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Wikipedia's Digital Divide

The winners write history even in the supposedly democratized digital age.
Image: Mypouss/Flickr

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They say winners write history, and it seems that adage holds true even in the supposedly democratized digital age.


A recent paper out of Oxford argues that although the common expectation is that the internet should create greater opportunity for people that have historically gone unheard to have a voice, digital media actually reinforces the global disparity of wealth and power that already exists.

Despite Wikipedia's millions of user-generated entries from around the world, long underrepresented parts of the world still suffer from "information poverty," the authors wrote. "Geographies of codified knowledge have always been characterized by stark core-periphery patterns: with some parts of the world at the center of global voice and representation, and many others invisible or unheard."

The authors studied the geographic focuses of the articles on Wikipedia. More specifically, they looked at both the quantity of articles about geographic locations, as well as the amount of editing that occurs on those pages. They found that even though anybody is welcome to contribute to Wikipedia, many areas of the world are severely underrepresented.

"Even though Wikipedia consists of a massive cloud of geographic information about millions of events and places around the globe put together by millions of hours of human labor, it remains that the encyclopedia is characterized by uneven and clustered geographies," researchers wrote. "There is simply not a lot of content about much of the world."

The study found much of Africa and the Middle East to be under-covered on Wikipedia. Meanwhile, North America, Europe, and the most populated parts of Asia have plenty of content. It also found that many areas that are represented often aren't represented by their own people.

Number of geotagged Wikipedia articles per country, per the study

If these discrepancies sound a little bit like, you know, much of human history, that's the point. The world hasn't gotten much better at telling everybody's stories.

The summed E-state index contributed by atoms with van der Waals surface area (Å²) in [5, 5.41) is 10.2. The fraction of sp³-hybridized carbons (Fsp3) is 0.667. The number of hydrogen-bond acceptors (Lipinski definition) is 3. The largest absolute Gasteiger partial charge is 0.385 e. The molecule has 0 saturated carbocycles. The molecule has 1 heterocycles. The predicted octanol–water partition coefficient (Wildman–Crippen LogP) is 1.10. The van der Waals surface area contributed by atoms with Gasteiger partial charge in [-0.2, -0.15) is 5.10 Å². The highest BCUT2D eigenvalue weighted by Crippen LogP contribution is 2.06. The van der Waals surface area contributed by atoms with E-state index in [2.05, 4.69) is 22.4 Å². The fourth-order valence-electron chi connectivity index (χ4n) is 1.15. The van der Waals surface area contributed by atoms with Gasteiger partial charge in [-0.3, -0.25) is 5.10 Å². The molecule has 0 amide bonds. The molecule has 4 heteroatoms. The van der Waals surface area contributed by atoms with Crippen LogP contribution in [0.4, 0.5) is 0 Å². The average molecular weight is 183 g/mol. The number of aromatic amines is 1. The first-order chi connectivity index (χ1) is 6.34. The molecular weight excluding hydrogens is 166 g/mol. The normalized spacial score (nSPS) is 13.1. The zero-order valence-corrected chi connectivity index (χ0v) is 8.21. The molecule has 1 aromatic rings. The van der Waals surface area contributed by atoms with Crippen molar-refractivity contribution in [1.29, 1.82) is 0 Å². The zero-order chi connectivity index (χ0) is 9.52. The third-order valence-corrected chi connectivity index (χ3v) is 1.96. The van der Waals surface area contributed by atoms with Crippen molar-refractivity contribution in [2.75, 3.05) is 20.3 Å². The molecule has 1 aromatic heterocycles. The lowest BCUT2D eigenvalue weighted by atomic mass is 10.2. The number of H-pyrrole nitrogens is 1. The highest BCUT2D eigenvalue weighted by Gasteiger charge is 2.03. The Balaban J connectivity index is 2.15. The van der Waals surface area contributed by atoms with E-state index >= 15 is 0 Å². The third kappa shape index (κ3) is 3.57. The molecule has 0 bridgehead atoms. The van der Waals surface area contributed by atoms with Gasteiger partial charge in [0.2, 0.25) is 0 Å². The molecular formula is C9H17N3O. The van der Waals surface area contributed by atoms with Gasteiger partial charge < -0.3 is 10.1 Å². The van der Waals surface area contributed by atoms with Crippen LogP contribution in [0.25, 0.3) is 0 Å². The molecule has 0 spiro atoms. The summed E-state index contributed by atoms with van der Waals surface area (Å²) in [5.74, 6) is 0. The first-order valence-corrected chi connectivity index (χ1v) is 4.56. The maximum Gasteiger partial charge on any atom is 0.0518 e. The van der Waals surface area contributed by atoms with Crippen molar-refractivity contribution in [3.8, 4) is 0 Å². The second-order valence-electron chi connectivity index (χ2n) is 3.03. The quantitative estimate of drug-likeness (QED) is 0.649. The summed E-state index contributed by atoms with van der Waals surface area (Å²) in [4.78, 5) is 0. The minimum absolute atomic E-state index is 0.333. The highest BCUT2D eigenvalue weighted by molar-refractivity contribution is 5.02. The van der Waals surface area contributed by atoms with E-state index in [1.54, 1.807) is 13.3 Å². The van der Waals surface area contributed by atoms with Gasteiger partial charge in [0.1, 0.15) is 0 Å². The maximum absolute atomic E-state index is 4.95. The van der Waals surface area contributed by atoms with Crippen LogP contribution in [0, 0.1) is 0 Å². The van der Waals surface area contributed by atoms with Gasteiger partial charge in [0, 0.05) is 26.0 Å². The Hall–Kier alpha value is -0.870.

To some extent global broadband capabilities play a role in these dynamics. But connectivity isn't a panacea, it points out. The authors took broadband into consideration when forming their hypotheses about given area's Wikipedia presence, and many countries fell well short of the mark despite having internet access.

So why the discrepancy? The authors suggest that Wikipedia reflects preexisting examples of uneven "information geographies," caused by "social, economic, political, regulatory, and infrastructural barriers."

Consider that Wikipedia is basically a consortium or curation of preexisting information, cited and put into encyclopedic form. That means there's a much greater barrier to starting Wikipedia pages about fresh topics as opposed to editing existing pages. So while it's easier for people from the US to jump in and add new information to the page about Seattle, it's difficult for somebody from Sub-Saharan Africa to create a brand new page about their village.

Meanwhile, since there has always been more information generated about the Western world, there's more to cite on Wikipedia—and therefore a greater capacity to create new information.

The authors consider the ways the discrepancy could self-perpetuate and ultimately undermine Wikipedia. If the power structures on platforms like Wikipedia remain as they are, it could lead "the Global South to consider Wikipedia as primarily the project of the Global North"—a far cry from the edict of the "sum of all human knowledge."